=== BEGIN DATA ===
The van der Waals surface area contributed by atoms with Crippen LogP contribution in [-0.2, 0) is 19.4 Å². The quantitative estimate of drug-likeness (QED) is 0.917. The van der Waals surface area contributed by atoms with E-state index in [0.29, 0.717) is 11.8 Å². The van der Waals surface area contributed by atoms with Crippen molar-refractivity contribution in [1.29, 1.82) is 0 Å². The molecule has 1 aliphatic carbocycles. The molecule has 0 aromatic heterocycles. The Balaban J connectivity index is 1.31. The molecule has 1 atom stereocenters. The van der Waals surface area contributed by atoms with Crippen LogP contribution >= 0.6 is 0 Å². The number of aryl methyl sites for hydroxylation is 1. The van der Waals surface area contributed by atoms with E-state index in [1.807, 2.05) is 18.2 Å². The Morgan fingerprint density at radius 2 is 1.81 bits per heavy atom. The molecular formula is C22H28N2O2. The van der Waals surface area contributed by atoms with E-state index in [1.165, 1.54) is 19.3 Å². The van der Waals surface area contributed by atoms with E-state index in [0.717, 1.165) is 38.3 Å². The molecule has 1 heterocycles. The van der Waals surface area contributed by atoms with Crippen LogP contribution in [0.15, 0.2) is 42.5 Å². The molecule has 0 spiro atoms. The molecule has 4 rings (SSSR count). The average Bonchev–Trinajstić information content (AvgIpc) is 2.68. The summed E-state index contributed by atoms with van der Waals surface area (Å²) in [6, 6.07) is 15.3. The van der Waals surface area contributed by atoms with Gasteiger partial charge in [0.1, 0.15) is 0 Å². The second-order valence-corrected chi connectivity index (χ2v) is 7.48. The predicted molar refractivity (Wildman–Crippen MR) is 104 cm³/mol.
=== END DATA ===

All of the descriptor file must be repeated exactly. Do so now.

The van der Waals surface area contributed by atoms with Crippen LogP contribution in [-0.2, 0) is 19.4 Å². The quantitative estimate of drug-likeness (QED) is 0.917. The van der Waals surface area contributed by atoms with E-state index in [0.29, 0.717) is 11.8 Å². The van der Waals surface area contributed by atoms with Crippen molar-refractivity contribution in [1.29, 1.82) is 0 Å². The molecule has 1 aliphatic carbocycles. The molecule has 0 aromatic heterocycles. The Balaban J connectivity index is 1.31. The molecule has 1 atom stereocenters. The van der Waals surface area contributed by atoms with Crippen LogP contribution >= 0.6 is 0 Å². The number of aryl methyl sites for hydroxylation is 1. The van der Waals surface area contributed by atoms with E-state index in [1.807, 2.05) is 18.2 Å². The Morgan fingerprint density at radius 2 is 1.81 bits per heavy atom. The molecular formula is C22H28N2O2. The van der Waals surface area contributed by atoms with E-state index in [1.165, 1.54) is 19.3 Å². The van der Waals surface area contributed by atoms with E-state index in [0.717, 1.165) is 38.3 Å². The molecule has 1 heterocycles. The van der Waals surface area contributed by atoms with Crippen LogP contribution in [0.15, 0.2) is 42.5 Å². The molecule has 0 spiro atoms. The molecule has 4 rings (SSSR count). The average Bonchev–Trinajstić information content (AvgIpc) is 2.68. The summed E-state index contributed by atoms with van der Waals surface area (Å²) in [6, 6.07) is 15.3. The van der Waals surface area contributed by atoms with Gasteiger partial charge in [0.1, 0.15) is 0 Å². The second-order valence-corrected chi connectivity index (χ2v) is 7.48. The predicted molar refractivity (Wildman–Crippen MR) is 104 cm³/mol.